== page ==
I've written before about names in the world of sports, their importance, the pride they entail and the effect they have on their fan base. But this latest media-sparked outcry over the use of Washington Redskins, brings the conversation to a whole new level.
At first some history. I've personally dealt with this issue while a student at Tehachapi High School.
In 1996, we were approached by a group of Native Americans upset over the use of Warriors.
In the late 90s the fad of political correctness was just getting started and as a student and a member of both the local and student media, I was included in these discussions along with school administrators and tribal representatives. Although tense at times, we managed a compromise and stopped using our silly big-nosed Warrior mascot costume, as well as keeping the name.
Seventeen years later, Warriors is still intact.
But the latest public shaming from national media members along with NFL commissioner Roger Goodell, is pushing the use of Native American team names back into the spotlight.
While Redskins was once demeaning in its origin, like many words, it's progressed over the years and is now more commonly known as a team name, not a racial slur. I personally call that progress.
Rick Reilly of ESPN recently cited examples of three high schools with student body populations made up of over 90 percent Native American that use the name Redskins for their teams, and not one kid is complaining.
Do you realize Tehachapi was once the Redskins as well? Matter of fact, Tehachapi (a Kawaiisu name, which some translate as 'hard climb'), has run the gamut of offensive team names by today's standards.
One of my most prized published pieces was in August of 1997, in this newspaper, the 67th anniversary of Tehachapi football -- it still hangs on my wall today.
While researching the program, I discovered the first team in 1930 was the "Indians," much like the frosh/soph team today. Yearbooks stored in the Tehachapi Museum talk about the "Indian "kids on that team ­-- I'm sure it was tough to play football while also being offended.
In 1931, they changed their name to Redskins. They also won their first game that season, 13-6 over Shafter and were nicknamed "The Fighting Eleven." I'm sure someone would be offended by that today as well. We can't encourage fighting, can we?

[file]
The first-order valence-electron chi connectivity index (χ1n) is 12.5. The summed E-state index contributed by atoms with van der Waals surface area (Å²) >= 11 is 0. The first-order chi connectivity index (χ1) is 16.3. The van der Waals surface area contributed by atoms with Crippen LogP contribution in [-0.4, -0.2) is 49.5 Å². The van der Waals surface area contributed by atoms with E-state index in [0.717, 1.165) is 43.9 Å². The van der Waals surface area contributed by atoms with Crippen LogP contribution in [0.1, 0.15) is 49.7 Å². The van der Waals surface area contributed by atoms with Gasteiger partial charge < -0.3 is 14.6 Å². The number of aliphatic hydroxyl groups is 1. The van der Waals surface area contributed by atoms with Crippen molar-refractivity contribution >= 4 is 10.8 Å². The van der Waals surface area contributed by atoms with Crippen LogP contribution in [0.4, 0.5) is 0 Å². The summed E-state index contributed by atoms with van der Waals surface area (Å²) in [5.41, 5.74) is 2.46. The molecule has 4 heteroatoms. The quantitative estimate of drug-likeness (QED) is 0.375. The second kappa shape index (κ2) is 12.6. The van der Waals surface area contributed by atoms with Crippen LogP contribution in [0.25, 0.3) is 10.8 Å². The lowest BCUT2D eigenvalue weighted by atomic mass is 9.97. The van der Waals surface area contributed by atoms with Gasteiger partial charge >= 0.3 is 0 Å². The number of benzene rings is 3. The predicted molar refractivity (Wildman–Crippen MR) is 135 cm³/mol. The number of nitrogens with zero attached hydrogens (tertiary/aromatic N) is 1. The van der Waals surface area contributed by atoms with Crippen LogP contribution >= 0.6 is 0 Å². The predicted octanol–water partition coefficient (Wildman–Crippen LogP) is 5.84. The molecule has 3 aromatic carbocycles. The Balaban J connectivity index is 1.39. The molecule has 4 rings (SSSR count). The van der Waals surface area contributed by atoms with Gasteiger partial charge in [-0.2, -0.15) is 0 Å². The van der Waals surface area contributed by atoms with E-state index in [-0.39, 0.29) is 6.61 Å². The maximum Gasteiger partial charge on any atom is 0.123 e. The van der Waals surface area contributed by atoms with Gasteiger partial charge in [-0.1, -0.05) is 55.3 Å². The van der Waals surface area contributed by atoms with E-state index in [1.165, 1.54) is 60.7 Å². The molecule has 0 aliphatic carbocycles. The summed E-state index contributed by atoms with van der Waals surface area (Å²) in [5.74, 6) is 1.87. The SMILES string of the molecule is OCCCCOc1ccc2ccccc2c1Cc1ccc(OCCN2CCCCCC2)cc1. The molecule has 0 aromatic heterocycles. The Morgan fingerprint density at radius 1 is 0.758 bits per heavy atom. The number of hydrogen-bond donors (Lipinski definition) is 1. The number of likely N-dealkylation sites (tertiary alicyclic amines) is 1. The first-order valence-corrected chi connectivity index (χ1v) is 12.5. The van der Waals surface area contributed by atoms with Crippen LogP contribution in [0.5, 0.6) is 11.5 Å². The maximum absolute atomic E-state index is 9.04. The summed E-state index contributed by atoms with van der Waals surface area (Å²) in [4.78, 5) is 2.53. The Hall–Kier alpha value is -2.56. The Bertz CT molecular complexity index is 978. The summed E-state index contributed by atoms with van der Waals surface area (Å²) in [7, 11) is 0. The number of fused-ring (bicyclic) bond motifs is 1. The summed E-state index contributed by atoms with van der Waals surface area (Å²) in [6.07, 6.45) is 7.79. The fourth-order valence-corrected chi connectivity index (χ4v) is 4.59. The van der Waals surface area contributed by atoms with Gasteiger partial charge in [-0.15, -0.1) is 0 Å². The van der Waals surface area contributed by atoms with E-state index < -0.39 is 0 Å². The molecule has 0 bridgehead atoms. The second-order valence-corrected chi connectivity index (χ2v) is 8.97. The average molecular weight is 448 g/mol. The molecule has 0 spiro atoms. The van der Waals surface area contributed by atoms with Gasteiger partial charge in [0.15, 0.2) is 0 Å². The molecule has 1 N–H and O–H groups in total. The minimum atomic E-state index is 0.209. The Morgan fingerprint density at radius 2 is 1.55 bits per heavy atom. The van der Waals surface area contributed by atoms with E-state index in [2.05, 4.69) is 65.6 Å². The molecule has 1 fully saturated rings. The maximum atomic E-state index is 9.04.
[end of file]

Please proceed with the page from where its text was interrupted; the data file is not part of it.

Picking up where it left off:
I now work for a program with probably the least-offensive name ever -- Roadrunners. Unless you're a cartoon coyote or a small game animal in the desert, you're safe. But let me explain how far I can take this issue if need be.
New Mexico State is a fellow WAC member, they're the Aggies but their logo features a cowboy with two pistols pointing forward. Should we be condoning guns in schools with all the recent violence? I think it's time the media attacks them. Or maybe not.
The NCAA bowed out of this issue a few years back, as one of the most-famous cases came at the University of North Dakota, where years of pressure from the NCAA, including threats of forfeits, forced the state government to discontinue the use of the "Fighting Sioux" logo and name, and replace it with just the ND logo. And the team by the way is nameless until at least 2015.
Speaking of other NDs, how come Notre Dame keeps getting away with "Fighting Irish?" As a third-generation Irish-American I feel the leprechaun logo with fists and the name demeans my people. It makes fun of their plight and shames those of us descendants of the potato famine immigrants who had to spend merciless weeks at sea only to come to a country that treated them like second-class citizens and forced many of their youth into a Civil War they knew nothing about.
If I ever really feel that way, I guess I've built a good case. But I don't because it's a silly mascot. So are the Redskins, Warriors, Braves, Chiefs, Indians, Cowboys, Roughnecks, Leathernecks etc. They're names, not actual people. In 2013, I think there are far more important issues to worry about.
However, if one thinks that the Redskins situation is unique to Washington D.C., you are mistaken. If the media and NFL commissioner get their way and drop the Redskins, the fallout will be felt from the nation's capital to Tehachapi.
What's in a name? Apparently a whole lot. What's riding on a name? More than we think, and I'm personally ready to fight for that again.
COREY COSTELLOE, a Tehachapi High graduate, is Director of New Media and Broadcasting for California State University Bakersfield.